By Rebbetzen Rachie Lister, Edgware United Synagogue

On the first day of Rosh Hashanah, we read about Hannah, who prayed for and dedicated a son in the service of G-d. On the second day, we read Yirmiyahu’s (Jeremiah’s) description of the ongoing love and affection of a Jewish mother, shedding tears for her beloved children. The common link between these two women is that they care about the Jewish future far beyond their own direct offspring.

Consolation and encouragement to Israel in exile ring out from the words of the prophet Yirmiyahu. Previously the nation was in the wilderness, having escaped from the persecution of the Egyptian enemy, and we were found worthy in the eyes of G-d to receive the Torah. So too, post the destruction of the Temple, having been sent out to the wilderness of the nations, we receive the words of the promise of G-d that what has been torn down will once again be rebuilt. Throughout the ages, G-d encompasses us with love.

This reading for Rosh Hashanah reflects deep feelings of brotherhood. We stand in prayer before the Almighty, knowing that for over two thousand years, we have descended from the exiled tribes of Yehuda (Judah) and Binyamin (Benjamin). The ten other tribes had never been tied to the Torah as strongly as Yehuda and Binyamin, whose areas included the Temple and its precincts; they were missing for thousands of years. However, they still live in our memory. On this holy day, the wise arrangers of the prayer service took care that we should also remember in love our missing brethren. Yirmiyahu promises that Ephraim, in whose territory the expulsion started, will come back to G-d as one of his children.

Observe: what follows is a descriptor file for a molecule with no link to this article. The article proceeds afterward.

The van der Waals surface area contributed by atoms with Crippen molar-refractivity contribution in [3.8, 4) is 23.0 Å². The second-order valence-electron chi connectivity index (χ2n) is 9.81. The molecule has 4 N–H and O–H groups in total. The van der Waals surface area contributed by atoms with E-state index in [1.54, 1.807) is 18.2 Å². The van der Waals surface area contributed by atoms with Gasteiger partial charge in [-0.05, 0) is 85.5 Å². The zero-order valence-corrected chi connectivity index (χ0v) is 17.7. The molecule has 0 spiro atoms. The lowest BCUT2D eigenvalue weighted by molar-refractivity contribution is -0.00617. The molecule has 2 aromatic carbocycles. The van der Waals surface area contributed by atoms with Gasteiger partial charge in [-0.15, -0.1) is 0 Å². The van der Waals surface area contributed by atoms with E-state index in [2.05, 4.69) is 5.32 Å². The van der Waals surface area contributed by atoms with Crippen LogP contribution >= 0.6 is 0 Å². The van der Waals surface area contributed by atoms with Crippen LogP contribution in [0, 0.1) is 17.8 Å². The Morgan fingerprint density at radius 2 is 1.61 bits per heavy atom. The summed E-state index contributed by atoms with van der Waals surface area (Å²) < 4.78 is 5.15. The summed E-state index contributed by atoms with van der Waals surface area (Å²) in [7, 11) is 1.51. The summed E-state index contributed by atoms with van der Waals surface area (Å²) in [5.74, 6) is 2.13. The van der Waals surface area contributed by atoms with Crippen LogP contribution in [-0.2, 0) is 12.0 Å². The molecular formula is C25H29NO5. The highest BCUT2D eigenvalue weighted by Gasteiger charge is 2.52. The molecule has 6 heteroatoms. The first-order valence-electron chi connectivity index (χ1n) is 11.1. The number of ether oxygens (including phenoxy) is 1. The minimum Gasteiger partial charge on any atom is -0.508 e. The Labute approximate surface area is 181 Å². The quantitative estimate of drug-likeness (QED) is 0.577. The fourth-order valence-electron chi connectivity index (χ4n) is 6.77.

The reading continues that Rachel weeps for her children. Although the tribes are currently lost to us, from Rachel’s eye, ‘looking down from heaven’, they are not lost forever. She has a clear vision of her children. The prophet describes in verse 14: “So has G-d said: a voice is heard on high, lamentation, bitter weeping, Rachel, weeping for her children, she refuses to be comforted for her children for He is not there”. The context suggests that “He” can only be referring to G-d, just a few verses earlier, it had proclaimed G-d to become a Father to Israel as a future goal. Rachel misses G-d in the homes, the lives and the hearts of her children. Therefore she weeps bitterly and refuses to be consoled.

The Jewish people have always looked to Rachel as a mother figure; all of her children, including the lost tribes, are our brethren. On Rosh Hashanah we remember them and long for the time of reunion to arrive. On the day when we examine ourselves before G-d, we look forward to a time when these ten lost tribes will come back as children to their original home, back to G-d’s Torah to keep His word.

We also pray on this holy day that Rachel will not have to cry for the Jewish people as a whole, that the two remaining tribes of Israel will have a good judgement and be blessed as a people loyal to G-d in our lives, our homes and our hearts. May we all have a happy, healthy and productive new year.

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